Compute

Compute Engine explained: Picking the right licensing model for your VMs

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We recently posted a guide to choosing the right Compute Engine machine family and type for your workloads. Once you’ve decided on the right technical specs, you need to decide how to license it appropriately, what kind of image to use—and evaluate tradeoffs between your options. This is an important process as licensing decisions can add a layer of complexity to future operational or architectural decisions. 

To support your cloud journey, Compute Engine provides licensing flexibility and compliance support through various licensing options, as illustrated in the table below:
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Let’s take a closer look at the four available licensing options, and their respective benefits and considerations. For specific questions around your licenses or software rights, please work with your legal team, license reseller, or license provider.

Option 1: Google Cloud-provided image and license

Arguably, the most straightforward option is to purchase new licenses from Google Cloud. For your convenience, Compute Engine provides prebuilt images that have pay-as-you-go licenses attached. This approach can help minimize licensing agreements and obligations, and enable you to take advantage of pay-as-you-go billing for elastic workloads. 

In addition, using Google Cloud’s premium Compute Engine images and licensing relieves you of a lot of operational burden, as Google Cloud:

  • Provides ongoing updates and patches to base images

  • Manages license reporting and compliance

  • Simplifies your support model by leveraging Google for your software support needs

Premium images and licenses for Compute Engine are available for both Linux and Windows workloads. To ensure proper license reporting and compliance, you are automatically billed based on usage for all VMs created with these images.

For customers that don’t already have a Microsoft Enterprise Agreement or Red Hat Cloud Access licenses, this model allows you to take advantage of Google Cloud’s relationships with third-party software vendors for pay-as-you-go licenses that scale with your workload, and offer premium support. This allows you to pay for exactly what you need when your workloads spike, rather than paying a predetermined amount through fixed third-party contracts.

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For pay-as-you-go licenses, Compute Engine offers the following premium images with built-in licensing:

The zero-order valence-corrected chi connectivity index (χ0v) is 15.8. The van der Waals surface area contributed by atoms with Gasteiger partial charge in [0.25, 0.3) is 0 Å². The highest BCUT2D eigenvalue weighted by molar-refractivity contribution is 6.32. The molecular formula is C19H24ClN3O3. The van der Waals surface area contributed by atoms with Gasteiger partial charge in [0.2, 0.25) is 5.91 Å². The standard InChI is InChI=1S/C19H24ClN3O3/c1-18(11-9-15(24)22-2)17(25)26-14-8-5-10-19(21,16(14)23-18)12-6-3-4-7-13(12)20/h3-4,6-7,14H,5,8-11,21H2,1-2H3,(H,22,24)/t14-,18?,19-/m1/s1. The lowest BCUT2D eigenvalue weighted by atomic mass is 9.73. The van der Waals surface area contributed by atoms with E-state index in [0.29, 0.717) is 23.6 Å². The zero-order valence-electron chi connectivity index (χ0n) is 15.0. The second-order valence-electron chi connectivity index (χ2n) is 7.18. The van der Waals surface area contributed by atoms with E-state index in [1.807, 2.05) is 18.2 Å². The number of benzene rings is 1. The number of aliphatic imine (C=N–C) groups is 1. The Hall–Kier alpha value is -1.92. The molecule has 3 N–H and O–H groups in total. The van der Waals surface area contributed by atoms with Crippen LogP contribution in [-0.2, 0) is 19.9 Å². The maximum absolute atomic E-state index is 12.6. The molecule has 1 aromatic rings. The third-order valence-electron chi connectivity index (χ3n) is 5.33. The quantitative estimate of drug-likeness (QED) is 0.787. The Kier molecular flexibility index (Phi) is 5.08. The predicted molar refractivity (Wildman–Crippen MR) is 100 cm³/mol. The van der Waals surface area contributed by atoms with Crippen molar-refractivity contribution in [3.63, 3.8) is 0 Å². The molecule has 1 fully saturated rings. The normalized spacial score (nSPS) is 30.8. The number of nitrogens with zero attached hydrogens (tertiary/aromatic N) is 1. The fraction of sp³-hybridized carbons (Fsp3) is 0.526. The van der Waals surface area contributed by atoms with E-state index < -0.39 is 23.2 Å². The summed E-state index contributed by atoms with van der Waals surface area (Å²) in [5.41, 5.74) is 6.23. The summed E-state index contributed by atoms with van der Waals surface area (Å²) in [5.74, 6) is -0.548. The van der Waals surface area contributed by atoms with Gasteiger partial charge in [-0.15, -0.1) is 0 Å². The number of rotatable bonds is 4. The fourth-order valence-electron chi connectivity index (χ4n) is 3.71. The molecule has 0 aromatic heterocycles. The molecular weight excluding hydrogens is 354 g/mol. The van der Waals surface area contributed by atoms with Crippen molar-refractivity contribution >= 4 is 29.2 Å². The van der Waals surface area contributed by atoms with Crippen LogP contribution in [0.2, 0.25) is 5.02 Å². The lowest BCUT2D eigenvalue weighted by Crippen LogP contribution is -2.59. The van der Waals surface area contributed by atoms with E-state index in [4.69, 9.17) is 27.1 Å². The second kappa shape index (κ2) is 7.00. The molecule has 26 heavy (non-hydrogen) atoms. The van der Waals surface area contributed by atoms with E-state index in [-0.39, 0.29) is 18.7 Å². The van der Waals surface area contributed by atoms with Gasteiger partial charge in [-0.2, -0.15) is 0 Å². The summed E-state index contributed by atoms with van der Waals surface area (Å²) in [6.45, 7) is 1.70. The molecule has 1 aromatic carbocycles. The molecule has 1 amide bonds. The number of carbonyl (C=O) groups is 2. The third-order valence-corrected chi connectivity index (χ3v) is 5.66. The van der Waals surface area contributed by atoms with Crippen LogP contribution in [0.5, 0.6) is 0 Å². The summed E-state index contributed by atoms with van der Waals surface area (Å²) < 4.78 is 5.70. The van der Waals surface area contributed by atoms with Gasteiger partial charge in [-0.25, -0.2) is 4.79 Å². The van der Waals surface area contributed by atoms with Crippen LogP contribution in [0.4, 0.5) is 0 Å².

• Red Hat Enterprise Linux (RHEL and RHEL for SAP)

  • SUSE Linux Enterprise Server (SLES and SLES for SAP)

  • Microsoft Windows Server

  • Microsoft SQL Server

With the exception of Microsoft SQL Server, all licenses associated with these images are charged in one-second increments, with a one-minute minimum. SQL Server images are also charged in one-second increments, but have a 10-minute minimum. To see additional pricing details, visit the premium images pricing documentation.

Option 2: Bring your own image with Google Cloud-provided licenses

If you want to import your own images, but still wish to use pay-as-you-go licenses provided by Google Cloud, Compute Engine lets you import your virtual disks or import your virtual appliances and specify a license provided by Compute Engine to attach to the image. This model lets you bring a custom image to Compute Engine, ensure the proper Compute Engine drivers are installed, and use a Compute Engine pay-as-you-go license. Similar to Compute Engine premium images, all images created through this import process will have the appropriate license(s) attached. VMs created using these images are billed automatically to help ensure correct license reporting and compliance.

Some of the benefits of using your own image with Google Cloud licensing include:

  • You can use your own custom image

  • Google Cloud manages license reporting and compliance

  • Simplified support by leveraging Google for your vendor software support needs

This option, available for both Linux (RHEL) and Windows workloads, helps reduce licensing agreements and complexity, and lets you take advantage of pay-as-you-go billing for elastic workloads.

Option 3: Google Cloud-provided image with bring your own license or subscription